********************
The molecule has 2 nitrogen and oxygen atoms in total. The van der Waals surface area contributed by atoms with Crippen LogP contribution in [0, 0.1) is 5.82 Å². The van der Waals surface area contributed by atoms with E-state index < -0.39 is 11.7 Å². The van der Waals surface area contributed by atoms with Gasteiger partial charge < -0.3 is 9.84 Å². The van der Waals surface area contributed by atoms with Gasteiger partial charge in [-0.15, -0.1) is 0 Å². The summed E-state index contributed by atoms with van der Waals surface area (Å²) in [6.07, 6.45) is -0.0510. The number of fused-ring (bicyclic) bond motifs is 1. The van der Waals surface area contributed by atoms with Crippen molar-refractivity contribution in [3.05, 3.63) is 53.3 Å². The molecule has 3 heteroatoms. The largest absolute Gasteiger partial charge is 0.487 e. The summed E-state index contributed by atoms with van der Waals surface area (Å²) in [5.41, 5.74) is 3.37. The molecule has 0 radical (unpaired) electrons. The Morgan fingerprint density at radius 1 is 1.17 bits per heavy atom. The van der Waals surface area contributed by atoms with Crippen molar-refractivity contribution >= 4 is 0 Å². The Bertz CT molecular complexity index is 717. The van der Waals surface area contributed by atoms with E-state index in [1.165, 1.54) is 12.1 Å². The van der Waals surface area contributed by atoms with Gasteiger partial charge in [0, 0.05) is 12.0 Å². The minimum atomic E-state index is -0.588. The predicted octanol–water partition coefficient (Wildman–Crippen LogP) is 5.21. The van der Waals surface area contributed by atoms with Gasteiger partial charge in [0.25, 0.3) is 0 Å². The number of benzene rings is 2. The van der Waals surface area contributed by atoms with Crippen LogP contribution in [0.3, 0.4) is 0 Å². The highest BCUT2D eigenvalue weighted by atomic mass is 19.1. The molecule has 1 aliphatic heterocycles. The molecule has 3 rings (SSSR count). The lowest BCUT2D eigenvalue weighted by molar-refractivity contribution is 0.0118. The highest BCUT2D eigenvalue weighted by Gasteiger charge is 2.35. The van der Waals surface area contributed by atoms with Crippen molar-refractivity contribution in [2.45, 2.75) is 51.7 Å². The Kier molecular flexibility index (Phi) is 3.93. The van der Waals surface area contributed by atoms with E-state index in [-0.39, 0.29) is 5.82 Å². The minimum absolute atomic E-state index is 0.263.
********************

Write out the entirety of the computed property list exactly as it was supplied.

The molecule has 2 nitrogen and oxygen atoms in total. The van der Waals surface area contributed by atoms with Crippen LogP contribution in [0, 0.1) is 5.82 Å². The van der Waals surface area contributed by atoms with E-state index < -0.39 is 11.7 Å². The van der Waals surface area contributed by atoms with Gasteiger partial charge < -0.3 is 9.84 Å². The van der Waals surface area contributed by atoms with Gasteiger partial charge in [-0.15, -0.1) is 0 Å². The summed E-state index contributed by atoms with van der Waals surface area (Å²) in [6.07, 6.45) is -0.0510. The number of fused-ring (bicyclic) bond motifs is 1. The van der Waals surface area contributed by atoms with Crippen molar-refractivity contribution in [3.05, 3.63) is 53.3 Å². The molecule has 3 heteroatoms. The largest absolute Gasteiger partial charge is 0.487 e. The summed E-state index contributed by atoms with van der Waals surface area (Å²) in [5.41, 5.74) is 3.37. The molecule has 0 radical (unpaired) electrons. The Morgan fingerprint density at radius 1 is 1.17 bits per heavy atom. The van der Waals surface area contributed by atoms with Crippen molar-refractivity contribution >= 4 is 0 Å². The Bertz CT molecular complexity index is 717. The van der Waals surface area contributed by atoms with E-state index in [1.165, 1.54) is 12.1 Å². The van der Waals surface area contributed by atoms with Gasteiger partial charge in [0, 0.05) is 12.0 Å². The minimum atomic E-state index is -0.588. The predicted octanol–water partition coefficient (Wildman–Crippen LogP) is 5.21. The van der Waals surface area contributed by atoms with Gasteiger partial charge in [0.25, 0.3) is 0 Å². The number of benzene rings is 2. The van der Waals surface area contributed by atoms with Crippen LogP contribution in [0.3, 0.4) is 0 Å². The highest BCUT2D eigenvalue weighted by atomic mass is 19.1. The molecule has 1 aliphatic heterocycles. The molecule has 3 rings (SSSR count). The lowest BCUT2D eigenvalue weighted by molar-refractivity contribution is 0.0118. The highest BCUT2D eigenvalue weighted by Gasteiger charge is 2.35. The van der Waals surface area contributed by atoms with Crippen molar-refractivity contribution in [2.45, 2.75) is 51.7 Å². The Kier molecular flexibility index (Phi) is 3.93. The van der Waals surface area contributed by atoms with E-state index in [-0.39, 0.29) is 5.82 Å². The minimum absolute atomic E-state index is 0.263.